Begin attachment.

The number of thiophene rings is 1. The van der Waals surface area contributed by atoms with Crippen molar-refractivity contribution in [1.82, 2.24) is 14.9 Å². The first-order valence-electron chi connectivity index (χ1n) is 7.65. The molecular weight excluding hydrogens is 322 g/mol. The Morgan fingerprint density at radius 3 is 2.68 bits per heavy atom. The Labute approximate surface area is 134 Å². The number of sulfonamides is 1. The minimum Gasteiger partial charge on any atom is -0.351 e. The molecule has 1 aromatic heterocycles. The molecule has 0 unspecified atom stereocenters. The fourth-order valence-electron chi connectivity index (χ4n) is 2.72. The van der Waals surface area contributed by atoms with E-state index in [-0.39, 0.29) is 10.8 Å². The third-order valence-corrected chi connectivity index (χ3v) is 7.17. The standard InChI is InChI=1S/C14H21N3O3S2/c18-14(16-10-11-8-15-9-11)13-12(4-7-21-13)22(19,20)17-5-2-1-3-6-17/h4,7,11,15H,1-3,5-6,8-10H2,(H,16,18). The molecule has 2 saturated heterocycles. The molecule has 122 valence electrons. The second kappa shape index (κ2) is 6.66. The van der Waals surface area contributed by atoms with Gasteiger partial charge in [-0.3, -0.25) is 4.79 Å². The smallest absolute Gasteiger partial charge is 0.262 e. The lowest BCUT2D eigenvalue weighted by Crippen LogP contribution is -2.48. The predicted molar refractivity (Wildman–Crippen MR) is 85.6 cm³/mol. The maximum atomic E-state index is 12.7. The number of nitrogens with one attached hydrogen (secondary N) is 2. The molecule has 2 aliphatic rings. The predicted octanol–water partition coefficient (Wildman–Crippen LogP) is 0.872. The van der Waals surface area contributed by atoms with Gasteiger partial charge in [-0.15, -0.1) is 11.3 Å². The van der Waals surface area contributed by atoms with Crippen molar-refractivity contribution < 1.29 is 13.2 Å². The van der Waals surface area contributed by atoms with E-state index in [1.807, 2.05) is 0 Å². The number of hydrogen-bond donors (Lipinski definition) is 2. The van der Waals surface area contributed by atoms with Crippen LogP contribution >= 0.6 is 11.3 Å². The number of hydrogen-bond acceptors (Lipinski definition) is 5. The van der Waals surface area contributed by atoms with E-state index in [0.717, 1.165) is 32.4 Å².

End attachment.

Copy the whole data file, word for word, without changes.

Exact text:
The number of thiophene rings is 1. The van der Waals surface area contributed by atoms with Crippen molar-refractivity contribution in [1.82, 2.24) is 14.9 Å². The first-order valence-electron chi connectivity index (χ1n) is 7.65. The molecular weight excluding hydrogens is 322 g/mol. The Morgan fingerprint density at radius 3 is 2.68 bits per heavy atom. The Labute approximate surface area is 134 Å². The number of sulfonamides is 1. The minimum Gasteiger partial charge on any atom is -0.351 e. The molecule has 1 aromatic heterocycles. The molecule has 0 unspecified atom stereocenters. The fourth-order valence-electron chi connectivity index (χ4n) is 2.72. The van der Waals surface area contributed by atoms with E-state index in [-0.39, 0.29) is 10.8 Å². The third-order valence-corrected chi connectivity index (χ3v) is 7.17. The standard InChI is InChI=1S/C14H21N3O3S2/c18-14(16-10-11-8-15-9-11)13-12(4-7-21-13)22(19,20)17-5-2-1-3-6-17/h4,7,11,15H,1-3,5-6,8-10H2,(H,16,18). The molecule has 2 saturated heterocycles. The molecule has 122 valence electrons. The second kappa shape index (κ2) is 6.66. The van der Waals surface area contributed by atoms with Gasteiger partial charge in [-0.3, -0.25) is 4.79 Å². The smallest absolute Gasteiger partial charge is 0.262 e. The lowest BCUT2D eigenvalue weighted by Crippen LogP contribution is -2.48. The predicted molar refractivity (Wildman–Crippen MR) is 85.6 cm³/mol. The maximum atomic E-state index is 12.7. The number of nitrogens with one attached hydrogen (secondary N) is 2. The molecule has 2 aliphatic rings. The predicted octanol–water partition coefficient (Wildman–Crippen LogP) is 0.872. The van der Waals surface area contributed by atoms with Gasteiger partial charge in [-0.15, -0.1) is 11.3 Å². The van der Waals surface area contributed by atoms with Crippen molar-refractivity contribution < 1.29 is 13.2 Å². The van der Waals surface area contributed by atoms with E-state index in [1.807, 2.05) is 0 Å². The number of hydrogen-bond donors (Lipinski definition) is 2. The van der Waals surface area contributed by atoms with Crippen LogP contribution >= 0.6 is 11.3 Å². The number of hydrogen-bond acceptors (Lipinski definition) is 5. The van der Waals surface area contributed by atoms with E-state index in [0.717, 1.165) is 32.4 Å².